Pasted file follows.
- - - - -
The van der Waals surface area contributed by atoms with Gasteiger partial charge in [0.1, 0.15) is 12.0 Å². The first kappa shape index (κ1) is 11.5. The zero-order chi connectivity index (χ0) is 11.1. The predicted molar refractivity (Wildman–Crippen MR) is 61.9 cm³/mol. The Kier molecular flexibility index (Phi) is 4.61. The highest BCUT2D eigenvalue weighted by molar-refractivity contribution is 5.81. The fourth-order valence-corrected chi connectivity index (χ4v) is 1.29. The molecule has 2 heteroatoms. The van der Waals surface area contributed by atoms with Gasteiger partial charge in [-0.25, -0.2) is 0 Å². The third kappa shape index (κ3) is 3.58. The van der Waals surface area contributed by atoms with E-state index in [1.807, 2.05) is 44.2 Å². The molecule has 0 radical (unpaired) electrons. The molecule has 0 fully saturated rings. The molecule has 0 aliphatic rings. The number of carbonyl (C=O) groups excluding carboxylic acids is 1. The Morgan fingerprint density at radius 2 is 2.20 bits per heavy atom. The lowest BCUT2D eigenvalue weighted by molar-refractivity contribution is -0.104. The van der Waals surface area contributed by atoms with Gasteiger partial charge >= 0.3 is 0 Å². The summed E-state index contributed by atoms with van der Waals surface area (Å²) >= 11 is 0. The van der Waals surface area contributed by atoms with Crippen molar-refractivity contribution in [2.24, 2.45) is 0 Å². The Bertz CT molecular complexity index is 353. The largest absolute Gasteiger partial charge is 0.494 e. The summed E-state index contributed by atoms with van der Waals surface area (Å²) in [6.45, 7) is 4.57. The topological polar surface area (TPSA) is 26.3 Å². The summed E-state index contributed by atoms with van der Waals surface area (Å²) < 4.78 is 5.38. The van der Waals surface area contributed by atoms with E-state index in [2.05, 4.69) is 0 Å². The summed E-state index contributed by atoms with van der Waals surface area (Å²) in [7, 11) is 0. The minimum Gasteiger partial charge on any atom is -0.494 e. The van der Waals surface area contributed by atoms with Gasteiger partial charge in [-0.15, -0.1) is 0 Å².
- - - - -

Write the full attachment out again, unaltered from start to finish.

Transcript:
The van der Waals surface area contributed by atoms with Gasteiger partial charge in [0.1, 0.15) is 12.0 Å². The first kappa shape index (κ1) is 11.5. The zero-order chi connectivity index (χ0) is 11.1. The predicted molar refractivity (Wildman–Crippen MR) is 61.9 cm³/mol. The Kier molecular flexibility index (Phi) is 4.61. The highest BCUT2D eigenvalue weighted by molar-refractivity contribution is 5.81. The fourth-order valence-corrected chi connectivity index (χ4v) is 1.29. The molecule has 2 heteroatoms. The van der Waals surface area contributed by atoms with Gasteiger partial charge in [-0.25, -0.2) is 0 Å². The third kappa shape index (κ3) is 3.58. The van der Waals surface area contributed by atoms with E-state index in [1.807, 2.05) is 44.2 Å². The molecule has 0 radical (unpaired) electrons. The molecule has 0 fully saturated rings. The molecule has 0 aliphatic rings. The number of carbonyl (C=O) groups excluding carboxylic acids is 1. The Morgan fingerprint density at radius 2 is 2.20 bits per heavy atom. The lowest BCUT2D eigenvalue weighted by molar-refractivity contribution is -0.104. The van der Waals surface area contributed by atoms with Gasteiger partial charge >= 0.3 is 0 Å². The summed E-state index contributed by atoms with van der Waals surface area (Å²) >= 11 is 0. The van der Waals surface area contributed by atoms with Crippen molar-refractivity contribution in [2.24, 2.45) is 0 Å². The Bertz CT molecular complexity index is 353. The largest absolute Gasteiger partial charge is 0.494 e. The summed E-state index contributed by atoms with van der Waals surface area (Å²) in [6.45, 7) is 4.57. The topological polar surface area (TPSA) is 26.3 Å². The summed E-state index contributed by atoms with van der Waals surface area (Å²) < 4.78 is 5.38. The van der Waals surface area contributed by atoms with E-state index in [2.05, 4.69) is 0 Å². The summed E-state index contributed by atoms with van der Waals surface area (Å²) in [7, 11) is 0. The minimum Gasteiger partial charge on any atom is -0.494 e. The van der Waals surface area contributed by atoms with Gasteiger partial charge in [-0.15, -0.1) is 0 Å².